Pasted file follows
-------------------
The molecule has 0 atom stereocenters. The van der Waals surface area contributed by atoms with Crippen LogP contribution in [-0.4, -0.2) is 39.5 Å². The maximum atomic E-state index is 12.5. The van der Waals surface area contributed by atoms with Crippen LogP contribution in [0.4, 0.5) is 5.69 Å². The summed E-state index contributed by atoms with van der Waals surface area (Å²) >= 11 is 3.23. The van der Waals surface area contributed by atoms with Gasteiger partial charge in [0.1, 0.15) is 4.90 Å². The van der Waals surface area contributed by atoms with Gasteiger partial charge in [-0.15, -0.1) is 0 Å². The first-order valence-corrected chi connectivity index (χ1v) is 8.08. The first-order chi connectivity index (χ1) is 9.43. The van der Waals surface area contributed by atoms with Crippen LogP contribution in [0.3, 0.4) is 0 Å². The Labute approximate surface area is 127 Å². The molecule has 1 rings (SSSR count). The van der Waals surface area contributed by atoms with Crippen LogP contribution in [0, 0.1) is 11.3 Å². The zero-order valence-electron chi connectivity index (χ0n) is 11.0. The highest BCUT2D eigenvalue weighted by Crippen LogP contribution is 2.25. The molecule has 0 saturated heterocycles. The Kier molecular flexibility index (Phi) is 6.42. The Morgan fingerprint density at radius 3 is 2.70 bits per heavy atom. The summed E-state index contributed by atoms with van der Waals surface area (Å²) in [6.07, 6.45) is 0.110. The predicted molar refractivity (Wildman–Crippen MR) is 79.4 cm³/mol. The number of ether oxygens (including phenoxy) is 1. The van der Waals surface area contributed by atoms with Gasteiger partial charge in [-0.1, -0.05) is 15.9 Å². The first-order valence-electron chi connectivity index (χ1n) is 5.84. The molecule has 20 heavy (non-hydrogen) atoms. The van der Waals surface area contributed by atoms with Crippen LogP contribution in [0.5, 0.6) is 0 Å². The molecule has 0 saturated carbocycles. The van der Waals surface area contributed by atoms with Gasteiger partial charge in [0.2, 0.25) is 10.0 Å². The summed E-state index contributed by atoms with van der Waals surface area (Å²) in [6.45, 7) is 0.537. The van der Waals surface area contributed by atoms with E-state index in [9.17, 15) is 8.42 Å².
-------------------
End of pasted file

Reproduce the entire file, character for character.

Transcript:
The molecule has 0 atom stereocenters. The van der Waals surface area contributed by atoms with Crippen LogP contribution in [-0.4, -0.2) is 39.5 Å². The maximum atomic E-state index is 12.5. The van der Waals surface area contributed by atoms with Crippen LogP contribution in [0.4, 0.5) is 5.69 Å². The summed E-state index contributed by atoms with van der Waals surface area (Å²) >= 11 is 3.23. The van der Waals surface area contributed by atoms with Gasteiger partial charge in [0.1, 0.15) is 4.90 Å². The van der Waals surface area contributed by atoms with Gasteiger partial charge in [-0.15, -0.1) is 0 Å². The first-order valence-corrected chi connectivity index (χ1v) is 8.08. The first-order chi connectivity index (χ1) is 9.43. The van der Waals surface area contributed by atoms with Crippen LogP contribution in [0.3, 0.4) is 0 Å². The Labute approximate surface area is 127 Å². The molecule has 1 rings (SSSR count). The van der Waals surface area contributed by atoms with Crippen LogP contribution in [0, 0.1) is 11.3 Å². The zero-order valence-electron chi connectivity index (χ0n) is 11.0. The highest BCUT2D eigenvalue weighted by Crippen LogP contribution is 2.25. The molecule has 0 saturated heterocycles. The Kier molecular flexibility index (Phi) is 6.42. The Morgan fingerprint density at radius 3 is 2.70 bits per heavy atom. The summed E-state index contributed by atoms with van der Waals surface area (Å²) in [6.07, 6.45) is 0.110. The predicted molar refractivity (Wildman–Crippen MR) is 79.4 cm³/mol. The number of ether oxygens (including phenoxy) is 1. The van der Waals surface area contributed by atoms with Gasteiger partial charge in [-0.1, -0.05) is 15.9 Å². The first-order valence-electron chi connectivity index (χ1n) is 5.84. The molecule has 20 heavy (non-hydrogen) atoms. The van der Waals surface area contributed by atoms with Crippen LogP contribution in [0.5, 0.6) is 0 Å². The molecule has 0 saturated carbocycles. The van der Waals surface area contributed by atoms with Gasteiger partial charge in [0.2, 0.25) is 10.0 Å². The summed E-state index contributed by atoms with van der Waals surface area (Å²) in [6.45, 7) is 0.537. The van der Waals surface area contributed by atoms with E-state index in [9.17, 15) is 8.42 Å².